Great economic Depression And Of Mice And Men

August 26, 2020 by Essay Writer

In 1929, the US entered a period of Great economic Depression from it only emerged with the onset of the Second War in 1939. During this period, there was long-term unemployment, so workers needed to go to California where there was still some short-term, poorly paid contract ranch works available. They were not educated therefore they had got no right and could be sacked at any time. They travelled from ranch to ranch to get jobs. This lifestyle forced ranch workers to keep moving and got no chance of making friend and keeping contact with their families.

There was also a lot of competition, which put workers under pressure about whether they were good enough.

They live isolated lives and are alienated from each other because are rivals. They are struggling to survive in a hostile world. All of these factors make all the characters lonely in ‘Of Mice and Men’. Between them, there are some characters who are very lonely because they are disadvantaged, Crooks, he’s black; Candy, because he is old; Curley, because he has more security than others; and his wife, as she is the only woman on the ranch.

They are the victims of the strange society. In this essay I will be investigating the reasons why these characters are lonely in more depth by looking at each character more carefully.

Crooks is probably the loneliest character in the book because he is very different from other ranch workers. He is old, disabled and the only black man in the book who lives in a racism society. As a result of this, he is isolated in his own room in the barn and is not allowed to go into or stay in the bunkhouse with the other ranch workers. Therefore he has no one to talk to. Though other workers knew that he reads a lot and has more knowledge and thinks deeper, they don’t listen to his opinions.

‘ If I say something, why it’s just a nigger saying it.’ P102

Instead they take advantage of his disability this is shown when they beat him up at Christmas. The racism society gives Crooks no chance of making friend. Crooks tries to get his own back for the way the white men treat him by keeping a distance between him and the other men. But obviously he recent the fact that he isn’t want in the bunkhouse. This makes it even harder to make friends. This is revealed by his words when Lennie comes to his room.

‘I ain’t wanted in the bunkhouse, and you ain’t wanted in my room.’

But gradually he is defeated by Lennie’s innocent smile and lets his guard down. This is because in his heart he knows that coping with loneliness is no good by reading books, he needed a friend to be near him and talk to him.

‘Suppose you didn’t have nobody … A guy needs somebody -to be near him… a guy goes nuts if he ain’t got nobody … I tell you a guy gets too lonely and he gets sick.’

‘A guy sets alone out here at night, maybe readin’ books or thinking or stuffs like that…If some guy was with me, he could tell me I was sleep. An’ then it would be all right. But I just don’t know.’

This quote from the same page of the book also shows you Crooks’ feelings of loneliness. When Lennie and Candy started to talk about the dream Crooks pointed out that this dream was shared by thousand of ranch workers but none of them ever succeed in reality but just for a moment he suspends his disbelief long enough to wish to share the dream, though he was immediately reminded his position by Curley’s wife words and shut by George’s anger as he doesn’t think that any white people would treat him decently. From the facts above, we could see the reasons of why Crooks are lonely.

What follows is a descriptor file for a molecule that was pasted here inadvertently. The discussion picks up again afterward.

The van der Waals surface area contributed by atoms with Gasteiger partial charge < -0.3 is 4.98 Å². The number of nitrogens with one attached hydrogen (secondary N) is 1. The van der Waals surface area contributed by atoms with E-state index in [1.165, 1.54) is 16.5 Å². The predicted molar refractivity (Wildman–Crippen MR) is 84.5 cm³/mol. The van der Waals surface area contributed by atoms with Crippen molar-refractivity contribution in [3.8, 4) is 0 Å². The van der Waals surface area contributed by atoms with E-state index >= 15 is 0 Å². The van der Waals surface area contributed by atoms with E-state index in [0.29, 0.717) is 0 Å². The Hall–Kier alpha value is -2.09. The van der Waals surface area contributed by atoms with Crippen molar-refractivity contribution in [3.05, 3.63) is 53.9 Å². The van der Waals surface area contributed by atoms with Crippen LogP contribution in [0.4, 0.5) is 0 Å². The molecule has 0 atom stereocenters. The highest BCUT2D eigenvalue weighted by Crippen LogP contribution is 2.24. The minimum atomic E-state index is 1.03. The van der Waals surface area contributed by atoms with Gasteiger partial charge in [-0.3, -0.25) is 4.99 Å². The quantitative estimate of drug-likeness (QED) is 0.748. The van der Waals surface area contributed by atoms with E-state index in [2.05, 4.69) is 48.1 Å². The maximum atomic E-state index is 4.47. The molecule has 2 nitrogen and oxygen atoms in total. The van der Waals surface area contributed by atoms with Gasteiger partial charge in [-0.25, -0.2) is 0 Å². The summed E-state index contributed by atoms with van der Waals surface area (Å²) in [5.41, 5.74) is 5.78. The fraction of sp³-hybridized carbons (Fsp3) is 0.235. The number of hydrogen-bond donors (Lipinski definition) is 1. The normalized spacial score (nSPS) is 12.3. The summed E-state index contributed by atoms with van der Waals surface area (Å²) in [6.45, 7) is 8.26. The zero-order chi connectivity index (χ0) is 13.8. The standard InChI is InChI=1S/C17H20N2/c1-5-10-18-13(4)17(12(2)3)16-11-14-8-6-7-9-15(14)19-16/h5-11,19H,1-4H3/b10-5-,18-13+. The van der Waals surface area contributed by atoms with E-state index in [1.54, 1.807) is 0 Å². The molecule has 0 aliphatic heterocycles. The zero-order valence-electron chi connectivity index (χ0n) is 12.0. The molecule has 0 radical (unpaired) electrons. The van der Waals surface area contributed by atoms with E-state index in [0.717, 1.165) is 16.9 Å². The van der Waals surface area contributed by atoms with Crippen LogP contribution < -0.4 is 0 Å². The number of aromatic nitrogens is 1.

Candy is an old and disabled character in the book. He is quite similar to Crooks and is very lonely because he is different too. He lost his hand in an accident and was only kept on by the boss out of guilt. He has no relatives, no friends and his only comfort is his old dog, which keeps him company and reminds him of the days when he was young and whole. Candy is not interested in the things the other guys talk about. For instance:

‘I ain’t interest in nothing you was saying. A guy on a ranch don’t never listen nor he don’t ast no questions.’

But when his only comfort has gone– was shot by Carlson, he is totally alone and eagerly clutches at the idea of buying a farm with George and Lennie. This is shown below when George started to talk about the dream:

‘Old candy turned slowly over. His eyes were wide open. He watched George carefully.’

The reason for this change is, Candy himself is very similar to his dog, they both old and disabled, from the shooting of his old dog, Candy knows that when he can’t work any more he will be turned away from the ranch. He will have

‘I got hurt four years ago. They’ll can me purty soon, jus’ as soon as I can’t swamp out no bunk-houses they’ll put me on the county… When they can me here I wish’t somebody’d shoot me. But they won’t do nothing like that.’

At this situation, Candy needs something to look forward to, so when he heard about the dream between George and Lennie he found that this is the thing he needed. But of course this all comes to nothing.

As the inevitability of the fall of the dream, Candy would certainly be disappointed. The dream ends in a miserable way.

‘You and me can get that little place, can’t we, George? You an’ me can get that little place, can’t we, George… Can’t we?

Before George answered, candy dropped his head and looked down at the hay, he know.

Then- it’s all off?

… And I’ll have fifty buck more.’

Candy’s words show that he realises that the end of Lennie means the end of the dream, without Lennie George hasn’t got the heart to go on. There are so many ‘ can’t we ‘ in his speech telling us he wants George to tell him he is wrong. But the reaction of George confirms this completely.